Catholic school staff to walk off job on May 27

Central Coast members and delegates at the Branch Council in March

Around 1,000 teachers and support staff at the region’s Catholic schools are expected to walk off the job on Friday, May 27, as they join action throughout NSW and the ACT demanding better pay and conditions.

More than 17,000 teachers and support staff in 540 Catholic diocesan schools are striking in support of five key claims for their new enterprise agreement.

The Independent Education Union (IEU) executive has endorsed the full-day stop work, with rallies to be held across the state.

IEU NSW/ACT Branch President, Chris Wilkinson, who lives on the Central Coast, said the action would involve not just teachers, but also support and ancillary staff.

“Teachers at the moment are drowning in administrative and data collection work they are being asked to do as well as teaching,” Wilkinson said.

“This is exacerbated by staff shortages due to COVID-19 and other illness.

“Teacher’s are being asked to ‘babysit’ classes because there are no casuals available to fill the gaps and this is taking up all the time they usually have for preparation and planning.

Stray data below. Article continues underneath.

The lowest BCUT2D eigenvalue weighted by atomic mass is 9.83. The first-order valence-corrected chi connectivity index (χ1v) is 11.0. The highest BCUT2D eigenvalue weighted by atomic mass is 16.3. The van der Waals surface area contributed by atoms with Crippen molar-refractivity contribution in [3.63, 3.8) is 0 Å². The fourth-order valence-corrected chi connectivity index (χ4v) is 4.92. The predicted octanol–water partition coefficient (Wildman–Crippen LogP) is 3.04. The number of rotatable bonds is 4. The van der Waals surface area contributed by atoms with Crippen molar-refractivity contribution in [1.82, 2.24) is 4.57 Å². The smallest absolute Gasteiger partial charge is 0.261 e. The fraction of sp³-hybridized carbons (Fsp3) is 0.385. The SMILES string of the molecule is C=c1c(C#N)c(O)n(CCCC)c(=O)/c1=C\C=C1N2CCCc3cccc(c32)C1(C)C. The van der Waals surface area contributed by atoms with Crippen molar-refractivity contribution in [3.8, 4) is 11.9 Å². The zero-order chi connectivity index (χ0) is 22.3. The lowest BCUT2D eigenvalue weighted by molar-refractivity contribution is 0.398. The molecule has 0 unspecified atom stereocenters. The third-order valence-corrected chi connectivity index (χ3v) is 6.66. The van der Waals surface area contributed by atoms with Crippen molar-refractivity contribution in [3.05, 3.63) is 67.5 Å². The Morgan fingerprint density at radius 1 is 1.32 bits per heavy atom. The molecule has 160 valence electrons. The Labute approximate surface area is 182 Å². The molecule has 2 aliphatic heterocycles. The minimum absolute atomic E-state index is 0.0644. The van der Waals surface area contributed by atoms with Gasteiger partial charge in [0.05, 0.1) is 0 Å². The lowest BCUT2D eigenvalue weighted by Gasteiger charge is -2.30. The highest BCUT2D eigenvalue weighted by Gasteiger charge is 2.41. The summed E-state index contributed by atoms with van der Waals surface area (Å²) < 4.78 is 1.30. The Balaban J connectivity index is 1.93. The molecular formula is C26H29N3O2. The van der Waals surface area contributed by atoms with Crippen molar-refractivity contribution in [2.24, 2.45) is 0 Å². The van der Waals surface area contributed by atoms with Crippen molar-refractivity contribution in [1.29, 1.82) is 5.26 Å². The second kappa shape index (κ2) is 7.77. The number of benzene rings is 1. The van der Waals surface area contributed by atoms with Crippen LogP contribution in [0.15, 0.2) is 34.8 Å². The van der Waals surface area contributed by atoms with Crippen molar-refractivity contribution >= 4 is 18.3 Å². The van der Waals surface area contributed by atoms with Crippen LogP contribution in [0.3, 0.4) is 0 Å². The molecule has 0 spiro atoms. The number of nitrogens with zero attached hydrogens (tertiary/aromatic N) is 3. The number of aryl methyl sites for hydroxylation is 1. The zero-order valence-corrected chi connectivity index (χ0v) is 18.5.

“It’s not good enough – we are concerned about teachers’ mental health and wellbeing.

“We need to give them the time they need so students can have the best education possible.”

Wilkinson said staff from around the Coast were like to join major rallies in Sydney or Newcastle on the day.

Branch Secretary, Mark Northam, said industrial action was not taken lightly.

“Teachers and support staff across both the government and non-government sectors are dedicated professionals pushed to breaking point,” he said. “Schools have been running on goodwill, but it is rapidly evaporating.”

The move follows a formal balloting process complying with strict federal laws run across all 11 Catholic dioceses by an external agent.

“The sharply rising cost of living, lack of real wages growth, ever-increasing workloads and the pandemic have caused crippling staff shortages in Catholic schools. Our members are exhausted and burnt out,” Northam said.

“Catholic school employers are following the NSW Government’s lead in limiting pay rises to 2.04 per cent, a short-sighted approach that has resulted in the current staffing crisis. Teachers are leaving the profession and graduates are not entering it.”

The IEU is calling on employers to: pay teachers what they’re worth (an increase of 10-15 per cent over two years); give support staff a fair deal (pay parity with colleagues in public sector schools); let teachers teach by cutting paperwork; allow time to plan (two more hours release from face-to-face teaching per week); and end staff shortages.

Terry Collins